These groups of young men were known for gleefully shooting innocent victims first and asking questions later.
Radley Balko, in his book Rise of the Warrior Cop: The Militarization of America’s Police Forces, does not go so far as to say that the United States has become a fascist police state . . . yet. We’re still free to travel, he says, we still have habeas corpus, and we don’t have mass censorship.
But perhaps we have entered a police state writ small. At the individual level, a police officer’s power and authority over the people he interacts with day to day is near complete (p. 335, emphasis in original).The cause is the tremendous growth over the last forty years of callously indifferent, brutal, and frequently botched SWAT raids conducted initially in the name of the drug war but now expanded to enforcing even minor regulatory infractions, for example, barbering without a license and manufacturing guitars allegedly using contraband wood. SWAT teams have also been sent as follow-up on purse snatchings from cars. Routine police work, in other words, is now being handled by the men and women wearing black pants, black shirts, bulging bullet-proof protectors, and Darth Vader helmets.
The cause of the cause is judicial erosion of the castle doctrine and billions of dollars of federal money made available to police forces to buy military equipment, such as automatic assault weapons, flash-bang grenades, helicopters, armored personnel carriers, and tanks. Police in towns as small at 25,000 people have joined the militarization gravy train.
The castle doctrine in common law says your home is your castle and no one, including the police, may enter without knocking and being invited in by you. And the police may not search your premises without a warrant. In the name of the drug war—promoted self-righteously and fervently by both Republicans and Democrats—no-knock entrance has become standard, because knocking supposedly alerts drug dealers to destroy evidence (by flushing drugs down the toilet). Search warrants can be dispensed with if police fear for their safety. Drug dealers are always assumed to be armed and dangerous, which is often not the case.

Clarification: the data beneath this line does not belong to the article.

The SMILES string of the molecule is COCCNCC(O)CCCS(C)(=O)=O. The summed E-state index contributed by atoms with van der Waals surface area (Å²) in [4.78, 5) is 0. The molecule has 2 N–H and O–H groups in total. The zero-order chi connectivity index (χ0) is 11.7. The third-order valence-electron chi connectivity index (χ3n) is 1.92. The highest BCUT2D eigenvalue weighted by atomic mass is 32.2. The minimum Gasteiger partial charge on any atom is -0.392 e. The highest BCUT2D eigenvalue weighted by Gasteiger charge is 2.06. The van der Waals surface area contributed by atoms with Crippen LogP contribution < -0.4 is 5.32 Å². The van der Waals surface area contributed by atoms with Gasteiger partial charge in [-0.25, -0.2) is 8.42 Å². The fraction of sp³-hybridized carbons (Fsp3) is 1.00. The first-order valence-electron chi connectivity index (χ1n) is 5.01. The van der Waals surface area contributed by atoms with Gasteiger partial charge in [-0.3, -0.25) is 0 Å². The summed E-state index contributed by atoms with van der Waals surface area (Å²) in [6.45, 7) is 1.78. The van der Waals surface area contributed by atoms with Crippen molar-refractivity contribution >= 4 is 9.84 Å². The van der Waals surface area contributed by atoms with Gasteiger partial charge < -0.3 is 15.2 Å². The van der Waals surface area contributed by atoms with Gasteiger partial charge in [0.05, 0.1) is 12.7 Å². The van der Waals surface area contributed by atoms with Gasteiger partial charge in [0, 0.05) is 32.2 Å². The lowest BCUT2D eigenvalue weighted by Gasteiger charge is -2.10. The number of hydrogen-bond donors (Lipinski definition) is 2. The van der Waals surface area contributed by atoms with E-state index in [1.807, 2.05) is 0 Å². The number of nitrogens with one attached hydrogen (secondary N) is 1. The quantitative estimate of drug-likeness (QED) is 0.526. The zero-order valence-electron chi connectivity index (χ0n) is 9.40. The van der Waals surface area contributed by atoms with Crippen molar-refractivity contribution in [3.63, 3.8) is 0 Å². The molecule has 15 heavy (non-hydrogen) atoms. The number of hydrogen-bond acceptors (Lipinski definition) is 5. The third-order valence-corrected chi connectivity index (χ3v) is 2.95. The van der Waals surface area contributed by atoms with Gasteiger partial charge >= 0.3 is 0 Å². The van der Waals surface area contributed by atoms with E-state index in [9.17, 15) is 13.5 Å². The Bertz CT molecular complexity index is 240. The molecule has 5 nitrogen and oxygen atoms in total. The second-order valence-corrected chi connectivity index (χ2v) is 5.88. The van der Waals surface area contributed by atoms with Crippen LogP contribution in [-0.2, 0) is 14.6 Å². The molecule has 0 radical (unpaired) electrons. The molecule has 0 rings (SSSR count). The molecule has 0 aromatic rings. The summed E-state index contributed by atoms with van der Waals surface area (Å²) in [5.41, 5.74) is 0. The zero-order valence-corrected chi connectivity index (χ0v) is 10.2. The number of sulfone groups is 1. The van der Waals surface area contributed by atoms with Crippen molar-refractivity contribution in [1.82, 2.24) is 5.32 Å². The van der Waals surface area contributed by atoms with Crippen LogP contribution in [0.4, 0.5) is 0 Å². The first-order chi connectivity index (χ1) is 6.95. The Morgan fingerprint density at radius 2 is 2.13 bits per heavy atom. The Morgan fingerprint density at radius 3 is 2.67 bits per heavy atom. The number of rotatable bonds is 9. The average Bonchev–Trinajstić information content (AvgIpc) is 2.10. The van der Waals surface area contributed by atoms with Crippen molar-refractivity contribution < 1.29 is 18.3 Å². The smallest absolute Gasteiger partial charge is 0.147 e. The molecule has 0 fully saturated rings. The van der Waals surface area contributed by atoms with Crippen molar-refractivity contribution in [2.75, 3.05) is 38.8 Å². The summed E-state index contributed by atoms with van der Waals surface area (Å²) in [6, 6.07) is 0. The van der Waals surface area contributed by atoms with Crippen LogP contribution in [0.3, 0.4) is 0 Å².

Never mind that turning the water off or hiring a plumber to put a catch net on the drain would save flushed evidence. Or that one reason for the knock-and-announce castle doctrine is to prevent cops from being shot by citizens who naturally think their homes are being invaded by scummy crooks, perhaps even terrorists. Permits to carry concealed weapons have not helped such citizens. If a cop is killed in one of these raids, the citizen is arrested for murder.
The typical SWAT raid, using the latest military gear, begins with a flash-bang grenade to paralyze the targets, by emitting a blinding burst of light and deafeningly explosive clap. (Never mind that heart attack deaths of innocent victims caused by this “shock and awe” have occurred or that target houses plus neighboring ones have burned to the ground from the fires started by the grenades.)
Next step is to bash down the door, throw anyone present, including grandparents and children, to the floor, zip-tie them, point guns at their heads, and scream expletives. Dogs are shot and the house is trashed while searching for drugs. Sometimes the teams have found only one or two joints of pot or two or three marijuana plants . . . or, quite frequently, nothing.